High profile, luxury fashion brand Prada continues to move forward with plans to make an IPO on the Hong Kong stock exchange, where it will debut on June 24th. The company will list over 420 million shares at prices of $4-6 a piece, and initial reports signal that a bull-market for the IPO is already brimming in China, with Reuters reporting that the fashion-house has already generated 5x demand for shares. Prada is projecting major sales growth in the next two years, lead by surging demand in eastern markets which projects a 20% increase in consumer luxury spending by 2015. Goldman Sachs (NYSE:GS) is working in tandem with a number of Italian banks to orchestrate the IPO.
However, the Italian company has not drawn rave reviews from all international critics, as its most outspoken bears have emerged from right under the Milan-based business’ nose. Fellow Italian and potential early investor Luca Grassadoni, a fund manager associated with several Italian banking operations, felt considerable cause for concern when he attended a presentation/sales pitch for the IPO at Prada’s headquarters in Milan.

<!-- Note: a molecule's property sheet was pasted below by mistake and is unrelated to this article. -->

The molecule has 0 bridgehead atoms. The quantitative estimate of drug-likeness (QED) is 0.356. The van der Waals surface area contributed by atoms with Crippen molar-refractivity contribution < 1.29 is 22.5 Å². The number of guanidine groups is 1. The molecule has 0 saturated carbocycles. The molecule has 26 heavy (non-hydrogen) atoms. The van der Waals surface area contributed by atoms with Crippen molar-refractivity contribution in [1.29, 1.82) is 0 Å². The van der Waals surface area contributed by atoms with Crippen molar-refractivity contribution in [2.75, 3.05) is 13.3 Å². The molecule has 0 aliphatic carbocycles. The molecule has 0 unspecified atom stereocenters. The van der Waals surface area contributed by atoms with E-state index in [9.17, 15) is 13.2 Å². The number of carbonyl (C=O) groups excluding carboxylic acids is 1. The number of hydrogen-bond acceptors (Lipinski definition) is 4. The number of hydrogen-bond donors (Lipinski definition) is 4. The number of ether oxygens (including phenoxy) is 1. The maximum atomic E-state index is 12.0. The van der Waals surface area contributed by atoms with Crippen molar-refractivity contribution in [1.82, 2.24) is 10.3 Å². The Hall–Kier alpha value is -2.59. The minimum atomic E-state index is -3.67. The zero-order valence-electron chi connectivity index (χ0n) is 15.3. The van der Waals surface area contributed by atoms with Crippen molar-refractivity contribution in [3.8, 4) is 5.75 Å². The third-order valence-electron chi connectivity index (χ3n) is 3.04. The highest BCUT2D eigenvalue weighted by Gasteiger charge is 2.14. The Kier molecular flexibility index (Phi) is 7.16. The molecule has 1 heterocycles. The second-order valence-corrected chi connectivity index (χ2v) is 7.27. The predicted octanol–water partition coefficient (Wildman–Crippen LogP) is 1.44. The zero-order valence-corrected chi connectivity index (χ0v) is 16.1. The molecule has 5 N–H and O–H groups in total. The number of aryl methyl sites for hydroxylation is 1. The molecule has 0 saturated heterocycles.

According to Grassadoni, “It is a clear short, it is the clearest short I have ever seen…The presentation was horrible. They were stiff and rigid. You are talking about a top brand…The only succession (strategy) is they sell. They will be bought by someone else. Maybe in more than (two years). I don’t think they have a future on their own.”
While Italians may be known to gripe excessively at times, Grassadoni does raise intriguing concerns with his criticism of Prada management. The firm is currently privately owned by Chief Executive Patrizio Bertelli and his wife Miuccia Prada, who are both in their 60s and own a combined 95% stake in the company. The co-owner couple has apparently authorized no plan for succession in management (assuming they will retire soon), which raises serious questions regarding the company’s future stability.
Glitz and glamour aside, Prada cannot expect to continue to be profitable without sound management. This concern was shared by other attendees of the Milan presentation. Another source added (from Reuters), “That’s a problem because Miuccia is head of design and he (Bertelli) is head of industrial aspects. Other managers are there for 10 years but certainly are not strong personalities and that can be a problem.” With no clear managerial leadership in line, some speculate that the firm is angling for a buyout, a result that might compromise the integrity and reputation of the family-owned label.
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